Saturday, January 2, 2016

Lesson One.....

Wheat is king of the whole grains and sure gets a bad rap these days.  Yes, there are people who are truly allergic and sensitive to the grain, but many think they are because they ate it and got a sick tummy and/or diarrhea from eating too much at once.  **ALL fiber foods must be taken in small amounts in order to help the body adjust to the increased fiber.....I'm talking a few spoonfuls per day at first or one slice of whole wheat/whole grain bread, or a small serving of fruits or veggies if not used to eating them.  But because our society is inundated with refined foods, we are not aware of these helpful hints and our bodies are not tuned to the foods/fiber they were meant to have. 

**Start using wheat slowly....WHY?  Wheat contains insoluble fibers that sweep the intestines like a broom.  These fibers help speed up the stool through the bowel.  They also help exert less pressure on the bowel walls. Fiber helps make it less likely for any cancer-causing toxins to have prolonged contact with the bowel, thus being absorbed.

The amazing bonus for my family was our improved health as we slowly integrated wheat and other fiber foods from our food storage and garden, into our daily diet.  

Do not underestimate Wheat. Most people simply don’t know yet how to use it, cook it, and have not adjusted their tastes to the fiber it contains. It is a VERY healthy food storage item.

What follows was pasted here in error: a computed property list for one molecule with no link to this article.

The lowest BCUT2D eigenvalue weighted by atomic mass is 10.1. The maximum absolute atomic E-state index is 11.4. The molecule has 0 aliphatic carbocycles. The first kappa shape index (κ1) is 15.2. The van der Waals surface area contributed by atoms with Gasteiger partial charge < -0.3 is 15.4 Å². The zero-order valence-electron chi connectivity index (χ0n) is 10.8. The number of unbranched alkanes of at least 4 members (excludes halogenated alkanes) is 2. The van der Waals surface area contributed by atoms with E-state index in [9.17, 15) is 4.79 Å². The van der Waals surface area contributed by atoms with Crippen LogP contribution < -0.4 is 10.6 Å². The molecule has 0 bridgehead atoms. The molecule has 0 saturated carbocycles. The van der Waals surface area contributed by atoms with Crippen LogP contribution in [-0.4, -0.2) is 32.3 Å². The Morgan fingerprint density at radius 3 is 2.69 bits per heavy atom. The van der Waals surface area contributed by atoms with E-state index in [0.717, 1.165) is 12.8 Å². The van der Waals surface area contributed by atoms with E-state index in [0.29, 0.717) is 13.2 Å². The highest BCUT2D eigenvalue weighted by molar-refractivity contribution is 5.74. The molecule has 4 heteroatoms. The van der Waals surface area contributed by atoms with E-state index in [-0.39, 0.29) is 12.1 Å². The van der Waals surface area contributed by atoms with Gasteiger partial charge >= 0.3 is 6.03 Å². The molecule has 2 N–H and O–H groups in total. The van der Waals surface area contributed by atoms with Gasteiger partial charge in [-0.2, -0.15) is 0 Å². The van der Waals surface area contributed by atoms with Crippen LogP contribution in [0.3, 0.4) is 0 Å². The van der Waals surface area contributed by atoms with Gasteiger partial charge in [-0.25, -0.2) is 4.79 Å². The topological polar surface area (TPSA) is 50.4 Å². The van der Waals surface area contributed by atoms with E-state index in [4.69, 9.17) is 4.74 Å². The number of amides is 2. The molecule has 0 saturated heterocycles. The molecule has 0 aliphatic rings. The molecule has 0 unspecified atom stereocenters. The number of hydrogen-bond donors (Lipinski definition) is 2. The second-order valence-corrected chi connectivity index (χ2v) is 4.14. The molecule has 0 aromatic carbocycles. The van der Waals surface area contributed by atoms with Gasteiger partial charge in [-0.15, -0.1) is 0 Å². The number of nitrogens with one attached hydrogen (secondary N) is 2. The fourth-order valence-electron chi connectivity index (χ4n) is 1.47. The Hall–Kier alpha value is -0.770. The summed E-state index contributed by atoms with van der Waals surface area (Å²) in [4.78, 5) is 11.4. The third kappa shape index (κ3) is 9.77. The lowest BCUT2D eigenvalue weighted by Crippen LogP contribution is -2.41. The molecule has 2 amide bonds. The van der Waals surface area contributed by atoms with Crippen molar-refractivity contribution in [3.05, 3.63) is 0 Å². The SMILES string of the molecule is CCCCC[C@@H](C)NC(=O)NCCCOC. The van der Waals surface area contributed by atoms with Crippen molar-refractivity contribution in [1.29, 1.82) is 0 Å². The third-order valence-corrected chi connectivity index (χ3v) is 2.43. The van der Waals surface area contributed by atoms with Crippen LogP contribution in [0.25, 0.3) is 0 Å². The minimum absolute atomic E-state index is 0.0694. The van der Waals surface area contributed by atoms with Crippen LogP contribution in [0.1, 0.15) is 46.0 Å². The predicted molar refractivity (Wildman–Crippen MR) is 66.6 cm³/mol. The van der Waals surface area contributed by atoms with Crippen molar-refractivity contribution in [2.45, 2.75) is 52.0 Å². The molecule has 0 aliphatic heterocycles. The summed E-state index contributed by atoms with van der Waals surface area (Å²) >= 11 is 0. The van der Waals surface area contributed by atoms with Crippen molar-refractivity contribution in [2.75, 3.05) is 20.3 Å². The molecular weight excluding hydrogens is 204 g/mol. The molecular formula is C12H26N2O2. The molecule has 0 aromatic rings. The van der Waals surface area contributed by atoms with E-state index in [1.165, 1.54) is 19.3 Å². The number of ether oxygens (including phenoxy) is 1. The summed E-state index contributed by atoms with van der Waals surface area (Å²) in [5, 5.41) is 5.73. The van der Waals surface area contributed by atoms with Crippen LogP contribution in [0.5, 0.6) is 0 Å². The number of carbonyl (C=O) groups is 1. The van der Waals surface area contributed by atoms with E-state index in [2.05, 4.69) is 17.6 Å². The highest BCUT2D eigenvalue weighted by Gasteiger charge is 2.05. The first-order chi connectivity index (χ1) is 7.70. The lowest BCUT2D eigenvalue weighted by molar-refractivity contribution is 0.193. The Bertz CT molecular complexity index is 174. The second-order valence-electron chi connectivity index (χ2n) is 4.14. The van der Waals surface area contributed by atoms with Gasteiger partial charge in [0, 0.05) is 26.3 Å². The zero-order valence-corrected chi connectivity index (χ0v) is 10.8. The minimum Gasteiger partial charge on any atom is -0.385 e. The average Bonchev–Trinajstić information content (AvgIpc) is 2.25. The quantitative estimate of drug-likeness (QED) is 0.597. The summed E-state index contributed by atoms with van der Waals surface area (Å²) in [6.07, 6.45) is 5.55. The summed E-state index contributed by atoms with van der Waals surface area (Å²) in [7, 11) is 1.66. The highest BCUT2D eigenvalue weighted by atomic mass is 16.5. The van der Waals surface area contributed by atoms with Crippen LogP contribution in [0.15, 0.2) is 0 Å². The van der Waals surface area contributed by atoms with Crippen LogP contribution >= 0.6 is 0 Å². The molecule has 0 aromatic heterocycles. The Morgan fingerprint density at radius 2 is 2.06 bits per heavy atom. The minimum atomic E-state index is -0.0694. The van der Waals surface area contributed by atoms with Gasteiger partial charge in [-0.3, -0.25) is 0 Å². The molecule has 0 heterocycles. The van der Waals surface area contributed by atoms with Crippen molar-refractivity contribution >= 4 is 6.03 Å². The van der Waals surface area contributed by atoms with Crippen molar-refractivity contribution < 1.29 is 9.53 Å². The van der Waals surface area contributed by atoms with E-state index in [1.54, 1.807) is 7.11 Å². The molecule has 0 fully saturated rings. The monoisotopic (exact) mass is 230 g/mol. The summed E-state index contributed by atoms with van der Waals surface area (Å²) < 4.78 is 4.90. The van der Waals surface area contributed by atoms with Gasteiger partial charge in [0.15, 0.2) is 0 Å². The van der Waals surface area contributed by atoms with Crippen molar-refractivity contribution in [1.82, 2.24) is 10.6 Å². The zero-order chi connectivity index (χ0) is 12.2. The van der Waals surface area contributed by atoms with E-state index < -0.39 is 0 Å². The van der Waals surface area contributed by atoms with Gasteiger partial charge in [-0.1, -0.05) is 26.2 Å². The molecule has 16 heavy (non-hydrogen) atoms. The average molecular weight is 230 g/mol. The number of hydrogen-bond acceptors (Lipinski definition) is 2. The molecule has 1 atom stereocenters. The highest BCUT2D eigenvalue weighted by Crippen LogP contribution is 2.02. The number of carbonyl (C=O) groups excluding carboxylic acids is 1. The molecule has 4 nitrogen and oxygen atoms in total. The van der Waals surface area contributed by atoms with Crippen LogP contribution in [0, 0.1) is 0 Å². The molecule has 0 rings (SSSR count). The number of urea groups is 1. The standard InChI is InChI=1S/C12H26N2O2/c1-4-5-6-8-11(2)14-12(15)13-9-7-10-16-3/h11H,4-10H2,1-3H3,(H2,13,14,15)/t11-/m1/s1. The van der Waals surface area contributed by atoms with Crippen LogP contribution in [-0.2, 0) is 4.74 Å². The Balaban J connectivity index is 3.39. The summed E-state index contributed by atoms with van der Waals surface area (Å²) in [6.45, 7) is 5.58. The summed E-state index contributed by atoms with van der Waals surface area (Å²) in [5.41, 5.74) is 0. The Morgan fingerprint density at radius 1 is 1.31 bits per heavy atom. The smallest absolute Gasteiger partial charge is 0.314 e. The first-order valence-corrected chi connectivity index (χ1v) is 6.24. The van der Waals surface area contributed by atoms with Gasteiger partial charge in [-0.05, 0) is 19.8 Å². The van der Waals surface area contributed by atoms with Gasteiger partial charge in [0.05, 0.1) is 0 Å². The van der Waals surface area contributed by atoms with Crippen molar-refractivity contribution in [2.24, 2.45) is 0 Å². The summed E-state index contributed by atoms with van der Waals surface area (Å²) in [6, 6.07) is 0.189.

*I know of other people outside our family experiences that overcame health conditions and disease by eating wheat in many forms. Many times after teaching a class, someone would take me aside and share their wheat experience.

*NOTE: I am not suggesting that anyone with allergies/sensitivities to wheat should eat/use it.

A couple of recipes to try out if you're new to using wheat or have used it infrequently up until now. You do not have to wait until you have some wheat, or a grinder. Just buy a small amount of whole wheat flour to begin with, such as a 5 lb. bag.  We aren't going to worry about brands or types of available whole wheat flour right now, just get some. Keep it in the fridge; for example, put the bag of flour in a freezer gallon zip-loc bag.  Why in the fridge? To help preserve the essential oils so it won't go rancid. 
[If you do already have wheat, but no grinder, ask someone you know to grind a few cups for you, keep in the fridge in a sealed container or freezer zip-loc].   

Amazing Waffles
Good recipe for introducing whole wheat flour to you/yours. No oil except what is used on waffle iron, amazing!!

1 c. whole wheat flour
1 and 1/4 c. unbleached flour (or white flour)
1/4 c. dry milk powder
3/4 tsp. sea salt or salt
4 tsp. baking powder
2 large eggs 
(or **4 T. dried whole egg powder added into the unbleached flour + 6 T. water added to liquids)
2 tsp. cider vinegar
2 c. water 
(more as needed, but start with 1 and 1/2 cups, then add more until consistency of waffle batter)

Heat waffle iron.  Mix whole wheat flour, unbleached flour, dry milk, salt, baking powder, (and dry whole egg powder if using).  Add liquids, stir; add more water if mixture seems too thick.  Before baking each waffle, use spray oil.  Makes about 10 waffles in our waffle iron......this can vary depending upon size of waffle iron.

Pancakes: just use your current pancake recipe and replace up to 1 cup whole wheat flour for up to 1 cup of the white flour called for in recipe. Add 1 or 2 tsp. cider vinegar to liquids.

Or if you have pancake mix: for every 1 cup of mix, add 1/2 cup whole wheat flour, 1/8 tsp. salt, 1/4 tsp. baking powder; add 1 tsp cider vinegar to liquids.

~Some people find pancake syrup is too sweet; try applesauce on waffles and pancakes. 

~Pancake mix is a short term storage item only, do not attempt to store it long term.

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